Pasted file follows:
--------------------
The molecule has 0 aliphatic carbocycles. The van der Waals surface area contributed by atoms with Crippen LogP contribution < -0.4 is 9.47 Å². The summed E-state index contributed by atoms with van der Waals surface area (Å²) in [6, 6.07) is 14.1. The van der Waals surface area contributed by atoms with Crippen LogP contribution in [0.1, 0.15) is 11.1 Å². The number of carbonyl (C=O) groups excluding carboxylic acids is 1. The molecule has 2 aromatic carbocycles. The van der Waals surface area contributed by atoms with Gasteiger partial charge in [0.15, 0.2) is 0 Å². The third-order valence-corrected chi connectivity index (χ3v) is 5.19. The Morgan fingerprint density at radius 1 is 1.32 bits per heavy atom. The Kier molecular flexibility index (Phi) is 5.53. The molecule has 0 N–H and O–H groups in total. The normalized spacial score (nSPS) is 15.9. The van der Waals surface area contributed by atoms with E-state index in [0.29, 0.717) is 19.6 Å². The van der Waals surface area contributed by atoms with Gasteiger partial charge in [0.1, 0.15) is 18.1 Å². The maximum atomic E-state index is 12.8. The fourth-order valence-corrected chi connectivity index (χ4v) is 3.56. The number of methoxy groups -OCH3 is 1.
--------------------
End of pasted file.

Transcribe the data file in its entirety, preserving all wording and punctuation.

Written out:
The molecule has 0 aliphatic carbocycles. The van der Waals surface area contributed by atoms with Crippen LogP contribution < -0.4 is 9.47 Å². The summed E-state index contributed by atoms with van der Waals surface area (Å²) in [6, 6.07) is 14.1. The van der Waals surface area contributed by atoms with Crippen LogP contribution in [0.1, 0.15) is 11.1 Å². The number of carbonyl (C=O) groups excluding carboxylic acids is 1. The molecule has 2 aromatic carbocycles. The van der Waals surface area contributed by atoms with Gasteiger partial charge in [0.15, 0.2) is 0 Å². The third-order valence-corrected chi connectivity index (χ3v) is 5.19. The Morgan fingerprint density at radius 1 is 1.32 bits per heavy atom. The Kier molecular flexibility index (Phi) is 5.53. The molecule has 0 N–H and O–H groups in total. The normalized spacial score (nSPS) is 15.9. The van der Waals surface area contributed by atoms with E-state index in [0.29, 0.717) is 19.6 Å². The van der Waals surface area contributed by atoms with Gasteiger partial charge in [0.1, 0.15) is 18.1 Å². The maximum atomic E-state index is 12.8. The fourth-order valence-corrected chi connectivity index (χ4v) is 3.56. The number of methoxy groups -OCH3 is 1.